Quick-moving downpours passed through the region Monday evening, lifting cars off roadways, downing tree limbs and causing other damage in a region that’s already seen historic levels of rain this summer.
Around 12 cars had been lifted off Loch Raven Boulevard near Walker Avenue in Parkville earlier in the evening, according to the National Weather Service.
Deborah Green of Baltimore was driving home on Loch Raven Boulevard with her mom when the storm hit, sending water and debris into the roadway. Her car got stuck at the bottom of the hill. Neighbors and fire officials came to help push them out.
“We ended up being safe, we ended up being OK,” she said. “I hope everyone else is too.”
The Baltimore County Fire Department reported another incident where a tree limb fell on a power line and then a pickup truck near the intersection of Philadelphia and Bradshaw Roads in Kingsville. Near Joppa, another tree fell on a vehicle, but the occupants were not injured, emergency management officials said.
In Glen Arm, downpours caused a stream called Minebank Run to rise 6 feet in an hour, the National Weather Service reported online.
At one point multiple vehicles were trapped in high water in the Towson area, including four at the intersection of Goucher Boulevard and Putty Hill Avenue and one at Providence Road and Cromwell Bridge Road, according to a Baltimore County police and fire dispatcher. Others were trapped near Warren Road and Bosley Road in Cockeysville.Meteorologists warned the storms were capable of damaging winds of up to 60 mph and large hail. Pea-sized hail was reported in Woodberry and Towson, and a 49 mph wind gust was reported on Middle River.
The same line of storms downed large trees and tore a deck off of a house in the College Park area, the weather service said.
More than an inch of rain quickly fell in some areas as the storms passed. Residents reported 1.06 inches of rainfall in the Towson area and 1.63 inches in Eldersburg, according to the Community Collaborative Rain, Hail and Snow Network.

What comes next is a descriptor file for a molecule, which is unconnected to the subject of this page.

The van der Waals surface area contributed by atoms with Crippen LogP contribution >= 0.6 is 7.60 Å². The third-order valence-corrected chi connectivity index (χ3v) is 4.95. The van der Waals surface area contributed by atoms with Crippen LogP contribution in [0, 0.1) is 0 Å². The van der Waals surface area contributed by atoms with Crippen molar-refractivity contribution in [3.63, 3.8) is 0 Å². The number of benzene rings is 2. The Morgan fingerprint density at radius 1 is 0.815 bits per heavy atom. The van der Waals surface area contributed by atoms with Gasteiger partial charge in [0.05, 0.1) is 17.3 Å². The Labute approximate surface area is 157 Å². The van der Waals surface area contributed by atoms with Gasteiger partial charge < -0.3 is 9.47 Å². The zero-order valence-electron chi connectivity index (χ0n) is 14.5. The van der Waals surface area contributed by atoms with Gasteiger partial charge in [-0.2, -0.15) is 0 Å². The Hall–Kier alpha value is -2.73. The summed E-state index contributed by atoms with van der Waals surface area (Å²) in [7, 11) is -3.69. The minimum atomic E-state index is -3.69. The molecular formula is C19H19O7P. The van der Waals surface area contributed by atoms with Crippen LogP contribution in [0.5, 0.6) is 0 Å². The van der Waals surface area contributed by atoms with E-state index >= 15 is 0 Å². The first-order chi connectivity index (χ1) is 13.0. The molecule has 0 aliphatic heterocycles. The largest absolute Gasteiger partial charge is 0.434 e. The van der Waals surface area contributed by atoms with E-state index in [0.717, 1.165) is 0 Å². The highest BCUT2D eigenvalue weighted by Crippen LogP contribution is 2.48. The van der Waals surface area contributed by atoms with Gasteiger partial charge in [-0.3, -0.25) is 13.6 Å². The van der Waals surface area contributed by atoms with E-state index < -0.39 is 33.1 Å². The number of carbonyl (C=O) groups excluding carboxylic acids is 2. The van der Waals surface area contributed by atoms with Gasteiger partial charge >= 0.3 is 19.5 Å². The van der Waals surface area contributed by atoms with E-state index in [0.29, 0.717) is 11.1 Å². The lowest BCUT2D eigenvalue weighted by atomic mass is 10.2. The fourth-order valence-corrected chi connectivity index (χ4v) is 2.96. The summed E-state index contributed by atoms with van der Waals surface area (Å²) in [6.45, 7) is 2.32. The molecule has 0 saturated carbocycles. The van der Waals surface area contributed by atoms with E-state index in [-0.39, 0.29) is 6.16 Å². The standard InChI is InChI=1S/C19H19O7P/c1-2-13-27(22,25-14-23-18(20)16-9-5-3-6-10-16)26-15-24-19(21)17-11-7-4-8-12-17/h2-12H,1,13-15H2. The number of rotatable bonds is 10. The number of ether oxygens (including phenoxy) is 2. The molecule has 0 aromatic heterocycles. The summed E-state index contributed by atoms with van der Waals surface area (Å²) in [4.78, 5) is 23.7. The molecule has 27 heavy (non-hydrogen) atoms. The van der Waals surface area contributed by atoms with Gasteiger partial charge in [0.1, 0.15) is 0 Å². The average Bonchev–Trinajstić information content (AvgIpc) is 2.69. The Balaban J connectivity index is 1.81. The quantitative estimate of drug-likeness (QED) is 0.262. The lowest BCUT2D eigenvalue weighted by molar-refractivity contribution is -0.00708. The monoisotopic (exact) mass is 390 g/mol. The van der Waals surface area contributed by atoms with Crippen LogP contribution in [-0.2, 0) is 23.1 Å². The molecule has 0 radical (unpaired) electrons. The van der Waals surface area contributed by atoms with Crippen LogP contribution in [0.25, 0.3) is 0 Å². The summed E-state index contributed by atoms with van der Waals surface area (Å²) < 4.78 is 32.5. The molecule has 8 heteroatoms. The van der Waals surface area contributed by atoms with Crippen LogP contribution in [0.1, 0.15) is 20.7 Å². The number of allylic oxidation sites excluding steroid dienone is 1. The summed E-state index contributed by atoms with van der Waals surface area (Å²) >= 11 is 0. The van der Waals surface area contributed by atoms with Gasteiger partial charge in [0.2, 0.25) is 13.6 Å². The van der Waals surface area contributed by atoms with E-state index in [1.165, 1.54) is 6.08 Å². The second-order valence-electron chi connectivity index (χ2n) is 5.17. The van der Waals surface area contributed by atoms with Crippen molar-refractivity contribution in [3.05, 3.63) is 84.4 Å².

Water was meanwhile already high in some areas Monday after heavy downpours moved through in the early morning hours. Rain fell at rates of more than 2 inches per hour during storms in Baltimore County, meteorologists said, and Northern Harford County was under a flood warning through 11:30 a.m. Emergency management officials reported that a creek was spilling onto Buttermilk Road in the Norrisville area.
As much as 2-3 inches of rain fell Sunday into Monday across portions of Maryland, according to the weather service, including in Harford, the upper Eastern Shore and Southern Maryland. The region’s rain gauge of record, at Baltimore/Washington International Thurgood Marshall Airport, reported only about a quarter of an inch of rain Monday. There has been 1.86 inches of rain there so far this month, on top of nearly 17 inches in July.
Tuesday morning, only one major state road remained closed because of high water, State Route 7 in Elkton, along the Big Elk Creek, according to the State Highway Administration.
The storms came from a slow-moving low-pressure system that was moving across the Ohio Valley and into Pennsylvania on Monday. It was forecast to push off to the northeast on Tuesday, ushering in sunshine and cooler temperatures. Highs are forecast in the lower 80s Tuesday afternoon.
Chances of scattered thunderstorms are forecast Tuesday afternoon, and then mostly dry conditions are forecast until Thursday night and Friday, when storms are possible again.
Baltimore Sun director of content Emma Patti Harris contributed to this article.